noticed some orange movement, also unidentified, so I needed to have a closer

look.  Hardly, I thought.

High and wet, it was–I supposed–headed for

sea.  Except . . . why the rumble

of chain, I asked, hoping the crewman had his feet firmly planted.

Or was he trolling for some gargantuan surface feeder?

By the time I’d followed around a point, the hook seemed solidly held in place by a gargantuan bottom, and my camera had just missed a pallet of supplies hoisted off the capacious decks of ABC-1 (See it high and dry in the sixth foto in that link).  Here’s a Don Sutherland article about ABC-1‘s owners.

And as I came around, I spotted another craft on the Un-Stealthy One‘s portside, but I got a clear shot only after

the man standing on the foredeck of Nicholas Miller swung outward from the ladder  he had just descended.  Notice in the foto above anchored off Stena Stealth‘s portside . . .  Chemical Pioneer, not far from where it, as  Sea Witch 37 years ago lost its steering and created its fireball and a major oil spill, by sixth boro standards.

Services need to be rendered before the conspicuous tanker heads for sea.

I hope my camera captures some real stealth in the next post.

Catchups and followups and accountclosings by the end of this month.

All fotos here by Will Van Dorp.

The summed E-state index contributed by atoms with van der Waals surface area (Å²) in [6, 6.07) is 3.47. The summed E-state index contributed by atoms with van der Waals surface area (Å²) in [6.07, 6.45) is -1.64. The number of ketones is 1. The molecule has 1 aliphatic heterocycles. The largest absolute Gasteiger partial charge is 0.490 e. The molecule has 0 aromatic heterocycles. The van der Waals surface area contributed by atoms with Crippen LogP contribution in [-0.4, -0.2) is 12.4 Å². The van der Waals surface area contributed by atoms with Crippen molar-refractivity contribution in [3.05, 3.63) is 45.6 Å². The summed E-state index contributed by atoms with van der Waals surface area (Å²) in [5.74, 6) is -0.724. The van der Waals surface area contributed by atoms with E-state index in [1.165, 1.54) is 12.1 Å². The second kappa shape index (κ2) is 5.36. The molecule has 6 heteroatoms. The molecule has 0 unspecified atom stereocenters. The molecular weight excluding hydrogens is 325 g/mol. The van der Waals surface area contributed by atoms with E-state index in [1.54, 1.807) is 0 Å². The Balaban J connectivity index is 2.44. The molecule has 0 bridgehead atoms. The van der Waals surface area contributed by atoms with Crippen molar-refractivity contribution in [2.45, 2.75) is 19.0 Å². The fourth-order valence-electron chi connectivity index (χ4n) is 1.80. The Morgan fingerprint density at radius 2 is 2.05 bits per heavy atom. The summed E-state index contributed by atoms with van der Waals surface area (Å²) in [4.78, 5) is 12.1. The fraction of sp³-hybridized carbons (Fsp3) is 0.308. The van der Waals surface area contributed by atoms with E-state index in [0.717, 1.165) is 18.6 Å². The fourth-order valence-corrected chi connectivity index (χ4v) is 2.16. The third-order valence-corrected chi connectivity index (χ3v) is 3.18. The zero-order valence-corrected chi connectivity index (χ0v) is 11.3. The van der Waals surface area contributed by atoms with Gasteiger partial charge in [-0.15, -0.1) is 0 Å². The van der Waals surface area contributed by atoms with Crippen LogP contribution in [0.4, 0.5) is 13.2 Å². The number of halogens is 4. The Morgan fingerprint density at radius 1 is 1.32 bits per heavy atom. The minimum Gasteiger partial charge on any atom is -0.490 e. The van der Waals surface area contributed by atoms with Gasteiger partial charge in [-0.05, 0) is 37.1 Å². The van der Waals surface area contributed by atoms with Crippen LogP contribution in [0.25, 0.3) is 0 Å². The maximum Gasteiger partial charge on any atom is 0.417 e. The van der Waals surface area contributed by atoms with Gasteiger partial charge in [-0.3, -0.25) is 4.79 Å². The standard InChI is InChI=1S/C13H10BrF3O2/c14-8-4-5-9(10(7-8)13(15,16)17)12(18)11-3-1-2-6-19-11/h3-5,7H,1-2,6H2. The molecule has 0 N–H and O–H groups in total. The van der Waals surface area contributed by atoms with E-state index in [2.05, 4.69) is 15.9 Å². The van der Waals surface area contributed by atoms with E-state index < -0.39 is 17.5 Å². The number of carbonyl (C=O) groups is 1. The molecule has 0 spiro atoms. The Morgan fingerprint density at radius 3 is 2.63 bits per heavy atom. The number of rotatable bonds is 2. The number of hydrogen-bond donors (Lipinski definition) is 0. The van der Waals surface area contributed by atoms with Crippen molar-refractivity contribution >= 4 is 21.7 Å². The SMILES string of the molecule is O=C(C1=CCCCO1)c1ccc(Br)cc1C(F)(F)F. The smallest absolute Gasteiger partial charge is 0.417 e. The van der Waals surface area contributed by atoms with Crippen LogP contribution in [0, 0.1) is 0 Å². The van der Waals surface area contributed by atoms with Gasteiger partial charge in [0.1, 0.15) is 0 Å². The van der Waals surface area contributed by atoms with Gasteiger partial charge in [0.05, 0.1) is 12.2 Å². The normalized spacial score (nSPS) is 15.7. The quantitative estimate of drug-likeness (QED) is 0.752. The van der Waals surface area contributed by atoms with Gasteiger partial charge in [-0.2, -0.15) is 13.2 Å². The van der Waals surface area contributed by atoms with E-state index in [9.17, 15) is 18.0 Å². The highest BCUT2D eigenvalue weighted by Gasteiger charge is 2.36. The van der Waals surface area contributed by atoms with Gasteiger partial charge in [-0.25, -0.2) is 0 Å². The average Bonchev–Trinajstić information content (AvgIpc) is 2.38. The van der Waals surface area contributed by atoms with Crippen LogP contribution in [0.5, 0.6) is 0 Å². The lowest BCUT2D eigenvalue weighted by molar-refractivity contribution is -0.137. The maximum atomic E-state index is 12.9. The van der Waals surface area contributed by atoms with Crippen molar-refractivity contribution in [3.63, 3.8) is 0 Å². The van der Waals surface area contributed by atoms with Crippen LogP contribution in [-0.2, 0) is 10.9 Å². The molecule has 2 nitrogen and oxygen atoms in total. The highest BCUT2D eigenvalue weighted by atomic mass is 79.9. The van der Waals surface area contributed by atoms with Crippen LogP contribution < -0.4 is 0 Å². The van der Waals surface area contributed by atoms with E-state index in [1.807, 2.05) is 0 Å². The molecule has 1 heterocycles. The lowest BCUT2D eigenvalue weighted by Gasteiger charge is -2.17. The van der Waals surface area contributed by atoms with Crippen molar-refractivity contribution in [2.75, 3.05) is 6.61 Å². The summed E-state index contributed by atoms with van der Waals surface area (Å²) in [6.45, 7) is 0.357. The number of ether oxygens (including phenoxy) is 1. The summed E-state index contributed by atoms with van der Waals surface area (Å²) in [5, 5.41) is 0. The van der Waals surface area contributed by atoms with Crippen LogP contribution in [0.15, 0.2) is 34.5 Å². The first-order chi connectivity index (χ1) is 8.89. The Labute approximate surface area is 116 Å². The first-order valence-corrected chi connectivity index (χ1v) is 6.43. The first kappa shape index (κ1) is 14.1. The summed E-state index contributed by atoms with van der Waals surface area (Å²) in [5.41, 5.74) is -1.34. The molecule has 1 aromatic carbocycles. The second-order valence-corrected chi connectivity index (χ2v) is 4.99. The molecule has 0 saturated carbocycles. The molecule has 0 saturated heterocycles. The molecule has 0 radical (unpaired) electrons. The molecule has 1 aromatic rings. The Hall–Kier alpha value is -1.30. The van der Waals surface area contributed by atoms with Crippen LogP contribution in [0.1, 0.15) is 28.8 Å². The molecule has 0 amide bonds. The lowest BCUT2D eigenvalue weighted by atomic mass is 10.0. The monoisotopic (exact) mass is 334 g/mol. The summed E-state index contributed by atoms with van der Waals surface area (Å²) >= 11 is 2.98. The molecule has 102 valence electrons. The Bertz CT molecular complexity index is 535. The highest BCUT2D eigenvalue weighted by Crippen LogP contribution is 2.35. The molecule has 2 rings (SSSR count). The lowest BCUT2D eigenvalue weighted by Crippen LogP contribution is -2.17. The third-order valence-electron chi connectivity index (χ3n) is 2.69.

I call this a “water blog,” but usually avail myself only of salt water shots.  Below is what I saw from my bedroom window yesterday morning:  rainwater pool on roof beside my building.  Foto is obviously flipped, but the vent with round hole to the right serves as “portal” for at least three raccoons who cavort and sing after dark.  New York is wild.

Foreshortening . . . makes for some arresting shots:  here McAllister Responder, Franklin Reinauer, Jennifer Turecamo, and RTC 150 pushed by Meredith C. Reinauer enjoy much greater separation than appears.

Left to right here are:  Chemical Pioneer, Johann Jacob, and OOCL Busan.  I post this foto because it suggests that the forward portion of Chemical Pioneer and its stern seem mismatched.  Think about it . . . and I tell you the story below.

Foreshortening again . . .  plenty of searoom exists between NYK Constellation and OOCL Busan, but for some seconds, from my vantage point, I was getting nervous.